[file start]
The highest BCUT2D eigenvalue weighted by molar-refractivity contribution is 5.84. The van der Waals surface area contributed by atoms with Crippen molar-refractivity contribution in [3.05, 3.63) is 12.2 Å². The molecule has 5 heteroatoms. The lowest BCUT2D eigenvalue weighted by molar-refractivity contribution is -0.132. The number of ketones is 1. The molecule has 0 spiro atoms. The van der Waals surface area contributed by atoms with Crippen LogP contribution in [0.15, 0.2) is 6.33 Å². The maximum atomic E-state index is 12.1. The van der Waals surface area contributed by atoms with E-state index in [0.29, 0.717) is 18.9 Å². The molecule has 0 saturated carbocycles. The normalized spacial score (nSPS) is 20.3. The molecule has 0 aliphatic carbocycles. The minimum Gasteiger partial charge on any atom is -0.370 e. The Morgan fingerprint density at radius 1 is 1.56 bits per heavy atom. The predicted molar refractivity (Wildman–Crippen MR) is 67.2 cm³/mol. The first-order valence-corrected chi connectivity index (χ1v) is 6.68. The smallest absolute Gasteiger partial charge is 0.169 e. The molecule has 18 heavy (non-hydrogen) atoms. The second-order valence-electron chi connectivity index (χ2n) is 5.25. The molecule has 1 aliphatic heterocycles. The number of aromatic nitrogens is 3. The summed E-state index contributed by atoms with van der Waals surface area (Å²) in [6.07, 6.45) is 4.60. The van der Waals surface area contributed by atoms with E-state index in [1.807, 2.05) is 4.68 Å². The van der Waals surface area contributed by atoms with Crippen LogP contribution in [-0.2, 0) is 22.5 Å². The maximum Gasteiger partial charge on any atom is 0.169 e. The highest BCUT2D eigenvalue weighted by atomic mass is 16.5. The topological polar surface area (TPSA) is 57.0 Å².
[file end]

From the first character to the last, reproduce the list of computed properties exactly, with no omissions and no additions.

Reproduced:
The highest BCUT2D eigenvalue weighted by molar-refractivity contribution is 5.84. The van der Waals surface area contributed by atoms with Crippen molar-refractivity contribution in [3.05, 3.63) is 12.2 Å². The molecule has 5 heteroatoms. The lowest BCUT2D eigenvalue weighted by molar-refractivity contribution is -0.132. The number of ketones is 1. The molecule has 0 spiro atoms. The van der Waals surface area contributed by atoms with Crippen LogP contribution in [0.15, 0.2) is 6.33 Å². The maximum atomic E-state index is 12.1. The van der Waals surface area contributed by atoms with E-state index in [0.29, 0.717) is 18.9 Å². The molecule has 0 saturated carbocycles. The normalized spacial score (nSPS) is 20.3. The molecule has 0 aliphatic carbocycles. The minimum Gasteiger partial charge on any atom is -0.370 e. The Morgan fingerprint density at radius 1 is 1.56 bits per heavy atom. The predicted molar refractivity (Wildman–Crippen MR) is 67.2 cm³/mol. The first-order valence-corrected chi connectivity index (χ1v) is 6.68. The smallest absolute Gasteiger partial charge is 0.169 e. The molecule has 18 heavy (non-hydrogen) atoms. The second-order valence-electron chi connectivity index (χ2n) is 5.25. The molecule has 1 aliphatic heterocycles. The number of aromatic nitrogens is 3. The summed E-state index contributed by atoms with van der Waals surface area (Å²) in [6.07, 6.45) is 4.60. The van der Waals surface area contributed by atoms with E-state index in [1.807, 2.05) is 4.68 Å². The van der Waals surface area contributed by atoms with Crippen LogP contribution in [-0.2, 0) is 22.5 Å². The maximum Gasteiger partial charge on any atom is 0.169 e. The highest BCUT2D eigenvalue weighted by atomic mass is 16.5. The topological polar surface area (TPSA) is 57.0 Å².